United Nations Environment Program proposes seven strategies for a more sustainable use of resources
The extraction of material resources will triple this year, compared to 1970
Current trends predict that the use of material resources will reach 88.6 billion tonnes in 2017 and will double to 186 billion tones by 2050, according to the latest report of the International Resources Panel of the United Nations Environment Program (UNEP).
This report was published by the United Nations Assembly for the Environment, the world's highest environmental decision-making body, which took place from December 4 to 6 in Nairobi, Kenya.
The continued growth of human population and their economies is resulting in the emergence of billions of new middle-class consumers worldwide, and rapidly expanding urban settlements in many countries. “Current patterns and processes of production and consumption raise serious questions about the ability of the planetary resource base to meet the material and energy needs of the global economy and human societies”, warns the report.
The extraction and use of resources are creating environmental impacts such as land degradation, loss of biodiversity and contamination of water and air. Scientists have warned that "planetary boundaries", which mark the "safe operating space" for resource use and pollution, are close to being crossed or have already been crossed, for several categories of environmental impact.
The International Resources Panel is a group of eminent scientists specialized in resource management issues, established by the United Nations Environment Program (UNEP) in 2007.
From a database about material resources (biomass, fossil fuels, metals, and non-metallic minerals), that covers almost five decades (from 1970 to 2017) and 191 countries, specialists conducted an analysis on the current use of natural resources in the world. They evaluated the measures that are being implemented globally and their possible consequences. From that point, they proposed 7 strategies for a more sustainable use of resources throughout the economy, including a consideration of appropriate policy instruments and examples of good practices of cities and countries around the world.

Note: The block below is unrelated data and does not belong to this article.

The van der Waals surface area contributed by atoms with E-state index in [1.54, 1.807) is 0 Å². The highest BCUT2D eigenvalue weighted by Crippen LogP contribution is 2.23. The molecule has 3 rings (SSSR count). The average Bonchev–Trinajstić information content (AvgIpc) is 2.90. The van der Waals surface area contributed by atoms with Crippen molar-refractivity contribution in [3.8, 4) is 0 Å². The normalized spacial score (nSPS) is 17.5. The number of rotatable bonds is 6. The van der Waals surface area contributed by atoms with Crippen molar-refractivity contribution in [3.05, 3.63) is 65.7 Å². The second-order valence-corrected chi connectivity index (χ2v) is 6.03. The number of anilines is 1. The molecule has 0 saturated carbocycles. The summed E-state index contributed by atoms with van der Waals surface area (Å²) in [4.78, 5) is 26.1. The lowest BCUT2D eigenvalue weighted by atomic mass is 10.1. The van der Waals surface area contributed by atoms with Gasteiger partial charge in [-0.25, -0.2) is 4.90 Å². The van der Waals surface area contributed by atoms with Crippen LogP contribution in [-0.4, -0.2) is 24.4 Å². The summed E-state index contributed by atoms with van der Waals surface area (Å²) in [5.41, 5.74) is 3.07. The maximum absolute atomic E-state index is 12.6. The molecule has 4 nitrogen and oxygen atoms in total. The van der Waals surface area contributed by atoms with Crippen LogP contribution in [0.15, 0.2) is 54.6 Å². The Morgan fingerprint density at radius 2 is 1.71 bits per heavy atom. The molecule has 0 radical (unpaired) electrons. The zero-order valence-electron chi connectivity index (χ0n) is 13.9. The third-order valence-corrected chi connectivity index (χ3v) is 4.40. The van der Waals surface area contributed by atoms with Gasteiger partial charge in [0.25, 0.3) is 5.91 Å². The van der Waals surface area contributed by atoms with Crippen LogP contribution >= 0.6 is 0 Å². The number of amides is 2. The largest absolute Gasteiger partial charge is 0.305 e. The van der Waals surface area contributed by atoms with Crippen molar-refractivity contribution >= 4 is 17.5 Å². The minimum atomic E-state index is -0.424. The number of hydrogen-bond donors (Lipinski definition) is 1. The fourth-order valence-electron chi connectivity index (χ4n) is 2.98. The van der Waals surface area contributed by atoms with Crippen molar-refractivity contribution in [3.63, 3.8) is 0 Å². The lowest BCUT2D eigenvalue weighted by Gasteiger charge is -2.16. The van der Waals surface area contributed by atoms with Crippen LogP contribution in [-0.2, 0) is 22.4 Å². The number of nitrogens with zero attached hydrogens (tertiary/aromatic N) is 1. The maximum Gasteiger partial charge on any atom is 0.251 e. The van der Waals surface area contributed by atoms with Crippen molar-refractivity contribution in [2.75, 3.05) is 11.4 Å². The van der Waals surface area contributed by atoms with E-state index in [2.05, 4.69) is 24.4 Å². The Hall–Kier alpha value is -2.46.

For the panel, it is important to create "resource efficiency" policies that separate the use of natural resources from economic growth, and result in the achievement of the Sustainable Development Goals.
“A new economic paradigm is needed to improve resource productivity and allow for production and consumption systems to be run with lower material and energy requirements, as well as reducing waste and emissions while providing all services needed”, expresses the report.
These policies could reduce the global need for resources by more than 28% by the year 2050, and project global economic growth from 3% to 5% above the current trend. Also, it could cut greenhouse gas emissions globally around 60 percent in 2050 in relation to the 2015 levels.
The UN Environment Assembly
With the participation of more than 4,000 heads of state, ministers, business leaders, UN officials, representatives of civil societies and activists, the assembly resulted in a ministerial declaration entitled: “Towards a pollution-free planet”.
“The science we have seen at this assembly shows we have been so bad at looking after our planet that we have very little room to make more mistakes,” said Dr. Edgar Gutiérrez, Minister of Environment and Energy of Costa Rica and the President of the 2017 UN Environment Assembly.
The assembly also approved 13 non-binding resolutions and three decisions, in order to support the global commitment for a meaningful positive change.
“We had two missions at this assembly. One (agreeing on action) is accomplished. The second, we must start tomorrow.” said Ibrahim Thiaw, UN Environment’s deputy head, for the external press release, published on December 7, 2017.
The next UN Environment Assembly is expected in two years' time. The President of the next Assembly will be Estonian Minister of the Environment, Mr. Siim Kiisler, who was appointed at the end of the meeting.
LatinAmerican Post | Camila González C.
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